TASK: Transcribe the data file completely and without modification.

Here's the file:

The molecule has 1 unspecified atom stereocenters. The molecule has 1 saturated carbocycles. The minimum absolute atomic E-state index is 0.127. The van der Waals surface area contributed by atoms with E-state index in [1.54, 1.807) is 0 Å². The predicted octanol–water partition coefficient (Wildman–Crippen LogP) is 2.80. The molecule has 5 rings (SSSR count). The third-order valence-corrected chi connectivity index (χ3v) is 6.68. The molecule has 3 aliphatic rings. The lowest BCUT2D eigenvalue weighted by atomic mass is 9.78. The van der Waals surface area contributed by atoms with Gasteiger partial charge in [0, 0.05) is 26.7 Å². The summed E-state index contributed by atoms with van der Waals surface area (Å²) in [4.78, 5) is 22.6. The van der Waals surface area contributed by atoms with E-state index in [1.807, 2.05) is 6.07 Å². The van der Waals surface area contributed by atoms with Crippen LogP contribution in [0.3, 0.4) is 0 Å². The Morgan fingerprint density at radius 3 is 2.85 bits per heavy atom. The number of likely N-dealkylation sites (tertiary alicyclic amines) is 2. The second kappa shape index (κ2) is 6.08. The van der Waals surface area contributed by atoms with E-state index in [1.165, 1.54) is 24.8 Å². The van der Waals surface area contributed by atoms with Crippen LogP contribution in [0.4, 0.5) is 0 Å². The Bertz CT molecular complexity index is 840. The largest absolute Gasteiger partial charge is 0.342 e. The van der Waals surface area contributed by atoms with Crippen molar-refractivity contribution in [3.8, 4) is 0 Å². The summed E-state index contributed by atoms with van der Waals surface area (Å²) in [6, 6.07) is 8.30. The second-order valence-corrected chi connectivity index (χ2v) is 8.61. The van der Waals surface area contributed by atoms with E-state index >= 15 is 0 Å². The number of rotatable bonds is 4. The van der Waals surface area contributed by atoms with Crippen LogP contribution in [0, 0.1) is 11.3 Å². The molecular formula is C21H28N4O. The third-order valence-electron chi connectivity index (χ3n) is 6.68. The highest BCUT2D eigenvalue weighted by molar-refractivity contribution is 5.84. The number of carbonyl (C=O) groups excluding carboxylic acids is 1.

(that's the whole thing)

The molecule has 1 unspecified atom stereocenters. The molecule has 1 saturated carbocycles. The minimum absolute atomic E-state index is 0.127. The van der Waals surface area contributed by atoms with E-state index in [1.54, 1.807) is 0 Å². The predicted octanol–water partition coefficient (Wildman–Crippen LogP) is 2.80. The molecule has 5 rings (SSSR count). The third-order valence-corrected chi connectivity index (χ3v) is 6.68. The molecule has 3 aliphatic rings. The lowest BCUT2D eigenvalue weighted by atomic mass is 9.78. The van der Waals surface area contributed by atoms with Gasteiger partial charge in [0, 0.05) is 26.7 Å². The summed E-state index contributed by atoms with van der Waals surface area (Å²) in [4.78, 5) is 22.6. The van der Waals surface area contributed by atoms with E-state index in [1.807, 2.05) is 6.07 Å². The van der Waals surface area contributed by atoms with Crippen LogP contribution in [0.3, 0.4) is 0 Å². The Morgan fingerprint density at radius 3 is 2.85 bits per heavy atom. The number of likely N-dealkylation sites (tertiary alicyclic amines) is 2. The second kappa shape index (κ2) is 6.08. The van der Waals surface area contributed by atoms with E-state index in [1.165, 1.54) is 24.8 Å². The van der Waals surface area contributed by atoms with Crippen LogP contribution in [0.4, 0.5) is 0 Å². The Bertz CT molecular complexity index is 840. The largest absolute Gasteiger partial charge is 0.342 e. The van der Waals surface area contributed by atoms with Crippen molar-refractivity contribution in [3.8, 4) is 0 Å². The summed E-state index contributed by atoms with van der Waals surface area (Å²) in [6, 6.07) is 8.30. The second-order valence-corrected chi connectivity index (χ2v) is 8.61. The van der Waals surface area contributed by atoms with E-state index >= 15 is 0 Å². The number of rotatable bonds is 4. The van der Waals surface area contributed by atoms with Crippen LogP contribution in [0, 0.1) is 11.3 Å². The molecular formula is C21H28N4O. The third-order valence-electron chi connectivity index (χ3n) is 6.68. The highest BCUT2D eigenvalue weighted by molar-refractivity contribution is 5.84. The number of carbonyl (C=O) groups excluding carboxylic acids is 1.